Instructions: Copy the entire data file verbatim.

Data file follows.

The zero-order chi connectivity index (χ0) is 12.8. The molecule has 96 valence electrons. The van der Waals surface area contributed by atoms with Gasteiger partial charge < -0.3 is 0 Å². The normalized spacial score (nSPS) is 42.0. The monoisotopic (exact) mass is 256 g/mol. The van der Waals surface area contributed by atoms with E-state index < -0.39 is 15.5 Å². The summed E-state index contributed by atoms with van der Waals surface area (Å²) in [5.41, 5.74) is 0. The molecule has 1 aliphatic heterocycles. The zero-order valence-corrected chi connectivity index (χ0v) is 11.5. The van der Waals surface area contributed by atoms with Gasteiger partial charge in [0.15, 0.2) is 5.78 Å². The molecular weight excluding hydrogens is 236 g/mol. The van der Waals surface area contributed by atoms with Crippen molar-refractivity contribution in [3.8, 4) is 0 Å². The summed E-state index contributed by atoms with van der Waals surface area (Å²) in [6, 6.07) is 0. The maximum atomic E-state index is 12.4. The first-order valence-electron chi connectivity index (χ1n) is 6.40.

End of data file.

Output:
The zero-order chi connectivity index (χ0) is 12.8. The molecule has 96 valence electrons. The van der Waals surface area contributed by atoms with Gasteiger partial charge < -0.3 is 0 Å². The normalized spacial score (nSPS) is 42.0. The monoisotopic (exact) mass is 256 g/mol. The van der Waals surface area contributed by atoms with E-state index < -0.39 is 15.5 Å². The summed E-state index contributed by atoms with van der Waals surface area (Å²) in [5.41, 5.74) is 0. The molecule has 1 aliphatic heterocycles. The zero-order valence-corrected chi connectivity index (χ0v) is 11.5. The van der Waals surface area contributed by atoms with Gasteiger partial charge in [0.15, 0.2) is 5.78 Å². The molecular weight excluding hydrogens is 236 g/mol. The van der Waals surface area contributed by atoms with Crippen molar-refractivity contribution in [3.8, 4) is 0 Å². The summed E-state index contributed by atoms with van der Waals surface area (Å²) in [6, 6.07) is 0. The maximum atomic E-state index is 12.4. The first-order valence-electron chi connectivity index (χ1n) is 6.40.